However, even "old acquaintances" are causing doctors anxiety. Tuberculosis, for example, is enjoying a "quiet" comeback on all continents. Every year, more than eight million new infections are registered; every year, more than two million people die of the infection worldwide. Sabine Rüsch-Gerdes, Head of the National Reference Center for Mycobacteria and scientist at the Research Center Borstel, Schleswig Holstein, and Ms Abigail B. Wright, Stop TB Department at the World Health Organization, are internationally renowned experts on tuberculosis. They know how the battle against the disease can be won. "The best means of counteracting the spread of tuberculosis is to break the infection chain to prevent new strains from developing", Rüsch-Gerdes notes. However, poverty, corruption, a lack of money and medical infrastructure obstruct the fight against tuberculosis in many regions of the world, although the costs for therapy are affordable. Rüsch-Gerdes claims, "The health systems in badly-affected countries must be stabilised. Providing help there is the best method of prevention for Europe."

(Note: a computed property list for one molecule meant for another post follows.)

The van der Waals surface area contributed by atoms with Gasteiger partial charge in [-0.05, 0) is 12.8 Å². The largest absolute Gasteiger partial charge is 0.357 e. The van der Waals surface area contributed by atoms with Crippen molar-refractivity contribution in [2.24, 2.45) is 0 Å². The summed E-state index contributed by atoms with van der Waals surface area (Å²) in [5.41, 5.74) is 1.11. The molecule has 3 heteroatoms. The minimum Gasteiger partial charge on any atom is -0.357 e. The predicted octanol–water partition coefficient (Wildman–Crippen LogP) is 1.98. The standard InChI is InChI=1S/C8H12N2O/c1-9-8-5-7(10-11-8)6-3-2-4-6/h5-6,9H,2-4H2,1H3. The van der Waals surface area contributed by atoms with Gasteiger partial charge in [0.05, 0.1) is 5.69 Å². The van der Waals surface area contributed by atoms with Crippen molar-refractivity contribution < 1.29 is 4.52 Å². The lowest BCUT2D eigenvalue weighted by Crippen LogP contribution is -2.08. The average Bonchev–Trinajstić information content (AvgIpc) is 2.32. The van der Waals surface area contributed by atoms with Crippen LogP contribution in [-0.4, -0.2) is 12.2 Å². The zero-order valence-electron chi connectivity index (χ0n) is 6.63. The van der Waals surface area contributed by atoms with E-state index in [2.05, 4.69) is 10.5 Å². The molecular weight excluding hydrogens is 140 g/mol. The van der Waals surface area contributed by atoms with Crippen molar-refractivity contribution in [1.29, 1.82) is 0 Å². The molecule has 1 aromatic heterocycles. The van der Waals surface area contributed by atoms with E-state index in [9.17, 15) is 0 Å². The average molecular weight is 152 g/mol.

AIDS is another infectious disease on the advance. The HI-virus has lost nothing of its threat potential. The number of new infections is growing. What is fatal is that there is a disastrous common belief amongst young people that there are effective drugs to combat the disease. Joachim Hauber, Director of the Heinrich-Pette-Institute for Experimental Virology and Immunology (HPI) at the University of Hamburg, straightens out the point, "AIDS is not curable. Therapies for HIV infections have to be continued for an entire lifetime. And some of the drugs currently available have proved to have serious toxic side-effects." The increasing number of resistant viruses presented a particular danger. The known agents have had no effect on them. Joachim Hauber thinks that research, politics and the pharmaceutical industry have a joint responsibility, "New and improved antivirals agents are urgently needed. This will only come about if there is a greater emphasis on HIV basic research".

In his keynote speech, Dr. Peet Tüll, Senior Expert at the European Centre for Disease Prevention and Control (ECDC) in Sweden, will inform the audience about the role of the ECDC, the forthcoming political necessities and what role research can play. The European Centre for Disease Prevention and Control is a new EU agency that has been created to help strengthen Europe's defences against infectious diseases.

Tuesday, 18 October 2005
Hanse-Office